Researchers have a new lead on drugs to fight pain and reduce opioid addiction.

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Is a new class of painkillers on the horizon?

Scientists are chasing a new lead on a class of drugs that may one day fight both pain and opioid addiction. It’s still early days, but researchers report that they’ve discovered a new small molecule that binds selectively to a long-targeted enzyme, halting its role in pain and addiction while not interfering with enzymes critical to healthy cell function. The newly discovered compound isn’t likely to become a medicine any time soon. But it could jumpstart the search for other binders that could do the job.

Pain and addiction have many biochemical roots, which makes it difficult to treat them without affecting other critical functions in cells. Today, the most potent painkillers are opioids, including heroin, oxycodone, and hydrocodone. In addition to interrupting pain, they inhibit enzymes known as adenylyl cyclases (ACs) that convert cells’ energy currency, ATP, into a molecule involved in intracellular chemical communication known as cyclic AMP (cAMP). Chronic opioid use can make cells increase the activity of ACs to compensate, causing cAMP levels to skyrocket. When opioid users try to stop using, their cAMP levels remain high, and drugs that reduce those levels—like buprenorphine—have unwanted side effects.

A promising candidate for selectively reducing cAMP is one particular AC enzyme, known as AC1. Humans have 10 ACs, all of which convert ATP to cAMP. But they are expressed at different levels in different tissues, suggesting they serve disparate purposes. Over the last 15 years, experiments on mice without the gene for AC1 have shown they have reduced sensitivity to pain and fewer signs of opioid dependence. But the enzyme, along with its close relative AC8, also appears to be heavily involved in memory formation in a brain region known as the hippocampus.

That could be bad news for a possible medicine that blocks AC1, says Val Watts, a pharmacologist at Purdue University in West Lafayette, Indiana. But the potential good news, he says, is that other animal studies suggest that the memory-forming work of AC1 and AC8 is redundant. So if AC1 is blocked selectively, it’s likely to have only minimal effects on memory.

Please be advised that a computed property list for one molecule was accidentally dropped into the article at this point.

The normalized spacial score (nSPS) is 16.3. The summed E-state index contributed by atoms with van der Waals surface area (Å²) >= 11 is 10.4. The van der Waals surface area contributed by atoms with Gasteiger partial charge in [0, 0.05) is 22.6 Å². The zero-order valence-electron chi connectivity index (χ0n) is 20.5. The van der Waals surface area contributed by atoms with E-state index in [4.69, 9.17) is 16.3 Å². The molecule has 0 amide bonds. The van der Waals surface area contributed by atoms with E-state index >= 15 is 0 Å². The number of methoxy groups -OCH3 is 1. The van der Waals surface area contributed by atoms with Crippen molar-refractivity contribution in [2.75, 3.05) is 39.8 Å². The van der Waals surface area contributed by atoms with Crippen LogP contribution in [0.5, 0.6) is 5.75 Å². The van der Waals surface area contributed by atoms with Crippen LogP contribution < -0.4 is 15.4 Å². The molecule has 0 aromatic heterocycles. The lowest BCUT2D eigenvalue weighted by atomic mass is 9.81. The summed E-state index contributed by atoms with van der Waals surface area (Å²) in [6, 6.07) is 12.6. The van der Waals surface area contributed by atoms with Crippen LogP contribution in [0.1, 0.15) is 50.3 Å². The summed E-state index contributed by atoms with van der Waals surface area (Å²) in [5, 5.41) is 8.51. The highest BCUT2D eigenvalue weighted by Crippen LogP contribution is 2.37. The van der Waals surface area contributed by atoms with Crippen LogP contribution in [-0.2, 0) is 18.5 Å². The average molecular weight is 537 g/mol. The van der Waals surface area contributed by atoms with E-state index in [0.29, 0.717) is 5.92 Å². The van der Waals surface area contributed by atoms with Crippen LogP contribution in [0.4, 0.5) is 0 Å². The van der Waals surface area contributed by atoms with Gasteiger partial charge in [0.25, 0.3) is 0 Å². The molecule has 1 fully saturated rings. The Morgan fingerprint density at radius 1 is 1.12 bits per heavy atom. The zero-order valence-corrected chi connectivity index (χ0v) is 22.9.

That has prompted scientists to try to selectively block AC1 while leaving AC8 untouched. In 2011, researchers led by Min Zhuo, a pain neuroscientist at the University of Toronto in Canada, reported that they found a druglike compound that was 10 times better at blocking AC1 than AC8. But it was still blocking some AC8.

Watts and his colleagues hoped to do better. They also knew that a plant compound known as forskolin seems to supercharge both enzymes, increasing their production of cAMP. Often drugs that increase an enzyme’s output can be chemically similar to those that decrease it,  because both typically interact with the same target site, just in different ways. So Watts and his colleagues decided to set up a chemical test to screen a small group of compounds similar to forskolin, in search of one that inhibits AC1 but not AC8.

That is just what they found, they report this month in Science Signaling. In cell-based studies, the compound, called ST034307, inhibits AC1 and reduces cAMP, while leaving AC8 unaffected. And when given to mice, it also reduces their sensitivity to pain.

“The data presented certainly are intriguing,” says Amy Newman, deputy scientific director of the National Institute on Drug Abuse’s Intramural Research Program in Baltimore, Maryland. Tens of thousands of people in the United States die every year because of opioid overdose. So the notion of painkillers that don’t affect opioid receptors “are always exciting possibilities,” she says.

Still, Watts notes, ST034307 isn’t likely to make a good medicine itself. The compound only seems to work when administered at relatively high doses. He says his team has already found a related AC1 inhibitor that appears to be more potent. But they’re still seeing whether it impacts pain and addiction in animals. From there it will still be a long road until it can be tested in humans. But in a field that’s working to save tens of thousands of lives a year, even strong preliminary results are welcome news.